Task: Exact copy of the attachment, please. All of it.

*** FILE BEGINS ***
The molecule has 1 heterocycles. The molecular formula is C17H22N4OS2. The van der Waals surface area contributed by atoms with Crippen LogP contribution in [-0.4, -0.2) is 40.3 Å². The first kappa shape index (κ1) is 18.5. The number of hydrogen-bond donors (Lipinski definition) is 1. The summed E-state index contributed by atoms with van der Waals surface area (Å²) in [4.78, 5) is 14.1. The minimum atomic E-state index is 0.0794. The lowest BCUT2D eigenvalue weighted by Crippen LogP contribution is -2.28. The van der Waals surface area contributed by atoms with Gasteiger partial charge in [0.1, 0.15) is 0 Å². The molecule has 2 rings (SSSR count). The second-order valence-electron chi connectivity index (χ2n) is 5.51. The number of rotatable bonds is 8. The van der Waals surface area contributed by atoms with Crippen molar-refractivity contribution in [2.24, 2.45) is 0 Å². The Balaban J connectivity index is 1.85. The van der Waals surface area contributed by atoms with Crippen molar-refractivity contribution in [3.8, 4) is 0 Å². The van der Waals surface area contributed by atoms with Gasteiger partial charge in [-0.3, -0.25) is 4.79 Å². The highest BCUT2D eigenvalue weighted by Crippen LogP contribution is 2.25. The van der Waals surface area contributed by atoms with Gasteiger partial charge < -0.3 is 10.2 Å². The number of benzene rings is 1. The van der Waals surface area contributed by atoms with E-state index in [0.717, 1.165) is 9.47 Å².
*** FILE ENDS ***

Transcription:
The molecule has 1 heterocycles. The molecular formula is C17H22N4OS2. The van der Waals surface area contributed by atoms with Crippen LogP contribution in [-0.4, -0.2) is 40.3 Å². The first kappa shape index (κ1) is 18.5. The number of hydrogen-bond donors (Lipinski definition) is 1. The summed E-state index contributed by atoms with van der Waals surface area (Å²) in [4.78, 5) is 14.1. The minimum atomic E-state index is 0.0794. The lowest BCUT2D eigenvalue weighted by Crippen LogP contribution is -2.28. The van der Waals surface area contributed by atoms with Gasteiger partial charge in [0.1, 0.15) is 0 Å². The molecule has 2 rings (SSSR count). The second-order valence-electron chi connectivity index (χ2n) is 5.51. The number of rotatable bonds is 8. The van der Waals surface area contributed by atoms with Crippen molar-refractivity contribution in [2.24, 2.45) is 0 Å². The Balaban J connectivity index is 1.85. The van der Waals surface area contributed by atoms with Crippen molar-refractivity contribution in [3.8, 4) is 0 Å². The van der Waals surface area contributed by atoms with Gasteiger partial charge in [-0.3, -0.25) is 4.79 Å². The highest BCUT2D eigenvalue weighted by Crippen LogP contribution is 2.25. The van der Waals surface area contributed by atoms with Gasteiger partial charge < -0.3 is 10.2 Å². The number of benzene rings is 1. The van der Waals surface area contributed by atoms with E-state index in [0.717, 1.165) is 9.47 Å².